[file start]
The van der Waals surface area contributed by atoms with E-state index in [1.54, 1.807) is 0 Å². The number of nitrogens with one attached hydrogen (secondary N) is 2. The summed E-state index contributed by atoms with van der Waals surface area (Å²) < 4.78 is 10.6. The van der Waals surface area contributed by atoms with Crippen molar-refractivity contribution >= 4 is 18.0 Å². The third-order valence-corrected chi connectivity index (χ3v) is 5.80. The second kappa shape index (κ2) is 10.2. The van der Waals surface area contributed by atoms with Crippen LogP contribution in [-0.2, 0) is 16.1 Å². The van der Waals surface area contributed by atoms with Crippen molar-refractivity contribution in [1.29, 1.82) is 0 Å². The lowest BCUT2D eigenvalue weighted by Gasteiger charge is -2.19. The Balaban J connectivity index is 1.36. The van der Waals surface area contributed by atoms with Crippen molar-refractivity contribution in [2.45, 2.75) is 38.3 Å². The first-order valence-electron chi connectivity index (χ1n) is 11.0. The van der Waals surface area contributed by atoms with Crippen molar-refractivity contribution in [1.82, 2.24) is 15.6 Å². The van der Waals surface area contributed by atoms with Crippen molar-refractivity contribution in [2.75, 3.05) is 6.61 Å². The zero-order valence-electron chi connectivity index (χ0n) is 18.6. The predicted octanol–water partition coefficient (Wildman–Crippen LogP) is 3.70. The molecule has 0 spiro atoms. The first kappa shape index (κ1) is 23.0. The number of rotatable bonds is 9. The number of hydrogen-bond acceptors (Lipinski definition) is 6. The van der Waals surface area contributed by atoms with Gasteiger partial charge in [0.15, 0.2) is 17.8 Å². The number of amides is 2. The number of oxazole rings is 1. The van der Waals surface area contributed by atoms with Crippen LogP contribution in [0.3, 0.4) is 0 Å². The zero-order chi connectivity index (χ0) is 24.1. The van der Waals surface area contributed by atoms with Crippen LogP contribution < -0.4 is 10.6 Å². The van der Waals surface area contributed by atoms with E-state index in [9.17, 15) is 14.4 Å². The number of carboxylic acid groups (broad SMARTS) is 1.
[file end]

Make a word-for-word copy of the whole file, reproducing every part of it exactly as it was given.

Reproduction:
The van der Waals surface area contributed by atoms with E-state index in [1.54, 1.807) is 0 Å². The number of nitrogens with one attached hydrogen (secondary N) is 2. The summed E-state index contributed by atoms with van der Waals surface area (Å²) < 4.78 is 10.6. The van der Waals surface area contributed by atoms with Crippen molar-refractivity contribution >= 4 is 18.0 Å². The third-order valence-corrected chi connectivity index (χ3v) is 5.80. The second kappa shape index (κ2) is 10.2. The van der Waals surface area contributed by atoms with Crippen LogP contribution in [-0.2, 0) is 16.1 Å². The van der Waals surface area contributed by atoms with Crippen molar-refractivity contribution in [1.29, 1.82) is 0 Å². The lowest BCUT2D eigenvalue weighted by Gasteiger charge is -2.19. The Balaban J connectivity index is 1.36. The van der Waals surface area contributed by atoms with Crippen molar-refractivity contribution in [2.45, 2.75) is 38.3 Å². The first-order valence-electron chi connectivity index (χ1n) is 11.0. The van der Waals surface area contributed by atoms with Crippen molar-refractivity contribution in [1.82, 2.24) is 15.6 Å². The van der Waals surface area contributed by atoms with Crippen molar-refractivity contribution in [2.75, 3.05) is 6.61 Å². The zero-order valence-electron chi connectivity index (χ0n) is 18.6. The predicted octanol–water partition coefficient (Wildman–Crippen LogP) is 3.70. The molecule has 0 spiro atoms. The first kappa shape index (κ1) is 23.0. The number of rotatable bonds is 9. The number of hydrogen-bond acceptors (Lipinski definition) is 6. The van der Waals surface area contributed by atoms with Gasteiger partial charge in [0.15, 0.2) is 17.8 Å². The number of amides is 2. The number of oxazole rings is 1. The van der Waals surface area contributed by atoms with Crippen LogP contribution in [0.3, 0.4) is 0 Å². The zero-order chi connectivity index (χ0) is 24.1. The van der Waals surface area contributed by atoms with Crippen LogP contribution < -0.4 is 10.6 Å². The van der Waals surface area contributed by atoms with E-state index in [9.17, 15) is 14.4 Å². The number of carboxylic acid groups (broad SMARTS) is 1.